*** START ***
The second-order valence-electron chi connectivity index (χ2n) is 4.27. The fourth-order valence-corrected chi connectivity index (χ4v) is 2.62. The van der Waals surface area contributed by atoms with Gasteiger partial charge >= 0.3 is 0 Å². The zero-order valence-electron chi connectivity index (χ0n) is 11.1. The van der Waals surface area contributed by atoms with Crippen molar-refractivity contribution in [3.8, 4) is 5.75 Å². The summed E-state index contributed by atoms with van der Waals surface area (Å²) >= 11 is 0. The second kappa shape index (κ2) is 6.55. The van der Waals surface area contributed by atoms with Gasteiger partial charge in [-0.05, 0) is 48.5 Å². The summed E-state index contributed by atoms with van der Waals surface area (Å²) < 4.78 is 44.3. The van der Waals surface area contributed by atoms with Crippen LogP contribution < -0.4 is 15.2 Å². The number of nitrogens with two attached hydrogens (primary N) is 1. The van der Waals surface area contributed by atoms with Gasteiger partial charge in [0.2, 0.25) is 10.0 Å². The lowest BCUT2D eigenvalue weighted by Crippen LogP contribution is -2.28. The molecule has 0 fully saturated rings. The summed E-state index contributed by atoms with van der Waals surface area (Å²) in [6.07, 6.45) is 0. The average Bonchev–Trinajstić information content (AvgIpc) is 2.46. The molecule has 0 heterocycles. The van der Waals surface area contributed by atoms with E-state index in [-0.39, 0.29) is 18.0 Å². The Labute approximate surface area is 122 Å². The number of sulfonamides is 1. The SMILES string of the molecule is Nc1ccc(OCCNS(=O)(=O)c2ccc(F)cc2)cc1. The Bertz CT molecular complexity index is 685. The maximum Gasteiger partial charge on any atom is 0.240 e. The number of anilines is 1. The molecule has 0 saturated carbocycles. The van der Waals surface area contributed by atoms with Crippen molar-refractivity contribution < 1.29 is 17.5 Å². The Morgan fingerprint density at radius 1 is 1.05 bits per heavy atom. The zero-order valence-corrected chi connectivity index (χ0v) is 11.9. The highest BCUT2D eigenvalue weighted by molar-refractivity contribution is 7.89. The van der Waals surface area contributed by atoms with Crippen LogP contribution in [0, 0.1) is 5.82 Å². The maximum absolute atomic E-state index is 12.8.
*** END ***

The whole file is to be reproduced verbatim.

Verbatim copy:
The second-order valence-electron chi connectivity index (χ2n) is 4.27. The fourth-order valence-corrected chi connectivity index (χ4v) is 2.62. The van der Waals surface area contributed by atoms with Gasteiger partial charge >= 0.3 is 0 Å². The zero-order valence-electron chi connectivity index (χ0n) is 11.1. The van der Waals surface area contributed by atoms with Crippen molar-refractivity contribution in [3.8, 4) is 5.75 Å². The summed E-state index contributed by atoms with van der Waals surface area (Å²) >= 11 is 0. The second kappa shape index (κ2) is 6.55. The van der Waals surface area contributed by atoms with Gasteiger partial charge in [-0.05, 0) is 48.5 Å². The summed E-state index contributed by atoms with van der Waals surface area (Å²) < 4.78 is 44.3. The van der Waals surface area contributed by atoms with Crippen LogP contribution < -0.4 is 15.2 Å². The number of nitrogens with two attached hydrogens (primary N) is 1. The van der Waals surface area contributed by atoms with Gasteiger partial charge in [0.2, 0.25) is 10.0 Å². The lowest BCUT2D eigenvalue weighted by Crippen LogP contribution is -2.28. The molecule has 0 fully saturated rings. The summed E-state index contributed by atoms with van der Waals surface area (Å²) in [6.07, 6.45) is 0. The average Bonchev–Trinajstić information content (AvgIpc) is 2.46. The molecule has 0 heterocycles. The van der Waals surface area contributed by atoms with E-state index in [-0.39, 0.29) is 18.0 Å². The Labute approximate surface area is 122 Å². The number of sulfonamides is 1. The SMILES string of the molecule is Nc1ccc(OCCNS(=O)(=O)c2ccc(F)cc2)cc1. The Bertz CT molecular complexity index is 685. The maximum Gasteiger partial charge on any atom is 0.240 e. The number of anilines is 1. The molecule has 0 saturated carbocycles. The van der Waals surface area contributed by atoms with Crippen molar-refractivity contribution < 1.29 is 17.5 Å². The Morgan fingerprint density at radius 1 is 1.05 bits per heavy atom. The zero-order valence-corrected chi connectivity index (χ0v) is 11.9. The highest BCUT2D eigenvalue weighted by molar-refractivity contribution is 7.89. The van der Waals surface area contributed by atoms with Crippen LogP contribution in [0, 0.1) is 5.82 Å². The maximum absolute atomic E-state index is 12.8.